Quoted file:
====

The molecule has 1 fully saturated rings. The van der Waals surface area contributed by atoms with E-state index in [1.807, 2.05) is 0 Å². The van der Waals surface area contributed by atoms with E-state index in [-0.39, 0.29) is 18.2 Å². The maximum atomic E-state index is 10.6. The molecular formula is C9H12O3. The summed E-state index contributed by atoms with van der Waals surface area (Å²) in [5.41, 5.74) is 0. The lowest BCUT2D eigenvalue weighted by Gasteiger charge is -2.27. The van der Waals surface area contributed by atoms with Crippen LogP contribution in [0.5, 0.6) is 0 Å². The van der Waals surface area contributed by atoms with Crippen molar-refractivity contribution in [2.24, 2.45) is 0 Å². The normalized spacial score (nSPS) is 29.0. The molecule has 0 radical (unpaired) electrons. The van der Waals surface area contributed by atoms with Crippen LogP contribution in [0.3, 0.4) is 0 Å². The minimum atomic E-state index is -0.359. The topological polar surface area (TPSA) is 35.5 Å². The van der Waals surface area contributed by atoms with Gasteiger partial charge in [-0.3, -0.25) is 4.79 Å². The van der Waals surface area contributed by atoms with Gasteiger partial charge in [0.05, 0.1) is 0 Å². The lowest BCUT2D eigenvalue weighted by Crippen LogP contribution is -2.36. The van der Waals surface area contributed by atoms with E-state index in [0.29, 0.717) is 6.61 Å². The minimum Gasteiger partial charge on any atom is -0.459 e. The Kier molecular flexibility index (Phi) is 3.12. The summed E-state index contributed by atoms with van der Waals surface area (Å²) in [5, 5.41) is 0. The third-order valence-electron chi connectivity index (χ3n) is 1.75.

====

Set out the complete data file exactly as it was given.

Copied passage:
The molecule has 1 fully saturated rings. The van der Waals surface area contributed by atoms with E-state index in [1.807, 2.05) is 0 Å². The van der Waals surface area contributed by atoms with E-state index in [-0.39, 0.29) is 18.2 Å². The maximum atomic E-state index is 10.6. The molecular formula is C9H12O3. The summed E-state index contributed by atoms with van der Waals surface area (Å²) in [5.41, 5.74) is 0. The lowest BCUT2D eigenvalue weighted by Gasteiger charge is -2.27. The van der Waals surface area contributed by atoms with Crippen LogP contribution in [0.5, 0.6) is 0 Å². The van der Waals surface area contributed by atoms with Crippen molar-refractivity contribution in [2.24, 2.45) is 0 Å². The normalized spacial score (nSPS) is 29.0. The molecule has 0 radical (unpaired) electrons. The van der Waals surface area contributed by atoms with Crippen LogP contribution in [0.3, 0.4) is 0 Å². The minimum atomic E-state index is -0.359. The topological polar surface area (TPSA) is 35.5 Å². The van der Waals surface area contributed by atoms with Gasteiger partial charge in [-0.3, -0.25) is 4.79 Å². The van der Waals surface area contributed by atoms with Gasteiger partial charge in [0.05, 0.1) is 0 Å². The lowest BCUT2D eigenvalue weighted by Crippen LogP contribution is -2.36. The van der Waals surface area contributed by atoms with E-state index in [0.29, 0.717) is 6.61 Å². The minimum Gasteiger partial charge on any atom is -0.459 e. The Kier molecular flexibility index (Phi) is 3.12. The summed E-state index contributed by atoms with van der Waals surface area (Å²) in [5, 5.41) is 0. The third-order valence-electron chi connectivity index (χ3n) is 1.75.